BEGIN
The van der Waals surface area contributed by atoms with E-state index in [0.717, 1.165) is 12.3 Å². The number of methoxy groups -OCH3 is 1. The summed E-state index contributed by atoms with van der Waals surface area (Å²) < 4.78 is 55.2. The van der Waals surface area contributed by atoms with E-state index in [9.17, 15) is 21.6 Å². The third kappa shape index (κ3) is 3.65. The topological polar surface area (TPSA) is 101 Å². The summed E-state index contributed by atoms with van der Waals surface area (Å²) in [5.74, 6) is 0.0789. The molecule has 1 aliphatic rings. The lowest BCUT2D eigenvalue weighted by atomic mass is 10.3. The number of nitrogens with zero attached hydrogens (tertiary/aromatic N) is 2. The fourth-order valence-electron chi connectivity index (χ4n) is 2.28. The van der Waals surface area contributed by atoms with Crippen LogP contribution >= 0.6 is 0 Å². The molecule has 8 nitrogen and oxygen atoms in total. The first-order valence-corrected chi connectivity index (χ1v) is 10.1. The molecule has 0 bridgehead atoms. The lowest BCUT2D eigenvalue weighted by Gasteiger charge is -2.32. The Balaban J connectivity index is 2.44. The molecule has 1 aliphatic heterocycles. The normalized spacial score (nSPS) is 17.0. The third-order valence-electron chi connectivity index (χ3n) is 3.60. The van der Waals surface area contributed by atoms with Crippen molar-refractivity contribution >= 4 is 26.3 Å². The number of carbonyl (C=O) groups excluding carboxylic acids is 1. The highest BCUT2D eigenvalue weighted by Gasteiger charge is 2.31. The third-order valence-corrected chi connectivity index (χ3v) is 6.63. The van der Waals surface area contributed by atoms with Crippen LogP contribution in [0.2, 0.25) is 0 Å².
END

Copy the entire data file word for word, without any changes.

The van der Waals surface area contributed by atoms with E-state index in [0.717, 1.165) is 12.3 Å². The number of methoxy groups -OCH3 is 1. The summed E-state index contributed by atoms with van der Waals surface area (Å²) < 4.78 is 55.2. The van der Waals surface area contributed by atoms with E-state index in [9.17, 15) is 21.6 Å². The third kappa shape index (κ3) is 3.65. The topological polar surface area (TPSA) is 101 Å². The summed E-state index contributed by atoms with van der Waals surface area (Å²) in [5.74, 6) is 0.0789. The molecule has 1 aliphatic rings. The lowest BCUT2D eigenvalue weighted by atomic mass is 10.3. The number of nitrogens with zero attached hydrogens (tertiary/aromatic N) is 2. The fourth-order valence-electron chi connectivity index (χ4n) is 2.28. The van der Waals surface area contributed by atoms with Crippen LogP contribution >= 0.6 is 0 Å². The molecule has 8 nitrogen and oxygen atoms in total. The first-order valence-corrected chi connectivity index (χ1v) is 10.1. The molecule has 0 bridgehead atoms. The lowest BCUT2D eigenvalue weighted by Gasteiger charge is -2.32. The Balaban J connectivity index is 2.44. The molecule has 1 aliphatic heterocycles. The normalized spacial score (nSPS) is 17.0. The third-order valence-electron chi connectivity index (χ3n) is 3.60. The van der Waals surface area contributed by atoms with Crippen molar-refractivity contribution >= 4 is 26.3 Å². The number of carbonyl (C=O) groups excluding carboxylic acids is 1. The highest BCUT2D eigenvalue weighted by Gasteiger charge is 2.31. The third-order valence-corrected chi connectivity index (χ3v) is 6.63. The van der Waals surface area contributed by atoms with Crippen LogP contribution in [0.2, 0.25) is 0 Å².